• The discussions are confidential and we cannot talk about what gets discussed until and unless all parties agree;
  • We are attending this meeting on our own terms. Our case is not part of the federal court actions and therefore, no ruling or direction in that court can be made against our claim in Ontario;
  • Our lawyers can withdraw from these talks at any time and, very importantly, nothing done or said there can be used to delay or interfere with our case for proper financial compensation;
  • The hearings scheduled for October 11, 12th, and 13th are still on. This will not change until and unless a settlement offer that includes fair and proper financial compensation for Ontario survivors is put forward.

Some of us, we know, have experienced anguish in all of the attempts by the federal government to deny or delay this case. Time and time again we heard the government say-one-thing-do-another. The healing process is profoundly challenging for those whose childhood was lost.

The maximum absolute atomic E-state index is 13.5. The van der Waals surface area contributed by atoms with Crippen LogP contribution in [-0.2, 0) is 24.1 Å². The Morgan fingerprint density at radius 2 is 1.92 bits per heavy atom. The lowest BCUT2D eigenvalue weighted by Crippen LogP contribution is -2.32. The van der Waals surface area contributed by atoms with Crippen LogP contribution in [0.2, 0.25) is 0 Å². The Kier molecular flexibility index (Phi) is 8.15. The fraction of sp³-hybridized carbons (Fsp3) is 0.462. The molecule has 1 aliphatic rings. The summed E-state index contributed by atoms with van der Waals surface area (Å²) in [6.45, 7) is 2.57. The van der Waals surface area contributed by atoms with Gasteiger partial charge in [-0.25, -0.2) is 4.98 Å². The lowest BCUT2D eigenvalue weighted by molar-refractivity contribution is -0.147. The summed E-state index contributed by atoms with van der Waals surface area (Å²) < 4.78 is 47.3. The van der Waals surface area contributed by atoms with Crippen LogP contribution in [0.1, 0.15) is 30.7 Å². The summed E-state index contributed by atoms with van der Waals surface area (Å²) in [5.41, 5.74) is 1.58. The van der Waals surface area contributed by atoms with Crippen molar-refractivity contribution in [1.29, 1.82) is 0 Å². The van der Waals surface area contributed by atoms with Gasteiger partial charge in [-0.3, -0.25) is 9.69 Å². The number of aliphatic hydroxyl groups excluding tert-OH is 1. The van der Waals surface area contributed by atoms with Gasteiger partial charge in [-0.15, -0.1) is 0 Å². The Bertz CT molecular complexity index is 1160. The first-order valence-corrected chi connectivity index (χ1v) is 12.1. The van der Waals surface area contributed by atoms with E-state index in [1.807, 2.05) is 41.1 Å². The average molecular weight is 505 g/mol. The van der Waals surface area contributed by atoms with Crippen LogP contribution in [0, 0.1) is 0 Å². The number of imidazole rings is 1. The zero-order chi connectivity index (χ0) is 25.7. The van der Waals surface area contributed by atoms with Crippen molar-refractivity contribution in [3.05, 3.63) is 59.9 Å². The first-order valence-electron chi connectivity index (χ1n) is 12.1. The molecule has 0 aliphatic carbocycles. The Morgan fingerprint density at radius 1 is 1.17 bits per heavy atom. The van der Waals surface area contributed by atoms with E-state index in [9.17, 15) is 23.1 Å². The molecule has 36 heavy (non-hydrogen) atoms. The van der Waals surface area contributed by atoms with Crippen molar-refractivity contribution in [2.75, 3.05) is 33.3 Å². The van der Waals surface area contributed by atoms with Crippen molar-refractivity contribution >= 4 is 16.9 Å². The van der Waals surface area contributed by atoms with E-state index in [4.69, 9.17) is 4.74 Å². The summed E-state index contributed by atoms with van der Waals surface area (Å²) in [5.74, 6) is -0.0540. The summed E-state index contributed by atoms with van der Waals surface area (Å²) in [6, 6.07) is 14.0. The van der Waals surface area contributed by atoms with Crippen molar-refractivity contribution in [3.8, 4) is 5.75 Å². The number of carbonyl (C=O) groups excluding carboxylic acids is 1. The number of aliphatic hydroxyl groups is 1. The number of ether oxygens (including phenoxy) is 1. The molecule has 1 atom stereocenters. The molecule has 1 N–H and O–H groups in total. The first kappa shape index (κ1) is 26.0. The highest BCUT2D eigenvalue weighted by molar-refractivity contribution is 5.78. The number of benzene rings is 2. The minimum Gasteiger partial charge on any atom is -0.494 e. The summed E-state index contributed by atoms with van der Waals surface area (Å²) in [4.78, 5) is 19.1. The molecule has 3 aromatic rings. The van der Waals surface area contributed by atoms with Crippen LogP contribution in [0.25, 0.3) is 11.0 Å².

We go into these talks with our eyes open.  Hopeful, not naïve.  Receptive, not vulnerable. Respectful, not weak. We will see. We are watching.

Thank you.

Ontario Sixties Scoop Committee

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If I saw the Minister today, I would say, “Dear Minister, you are still standing in the dark…”

Chief Marcia Martel (Brown), our Representative Plaintiff, and her response to the government’s latest attempt for more delay, more litigation. Please view and share with others: https://www.youtube.com/watch?v=nfs6kfhOMQc&t=2s

CLICK HERE to read the document Canada’s lawyers gave to the Honourable Justice Belobaba on Friday, June 10, 2017.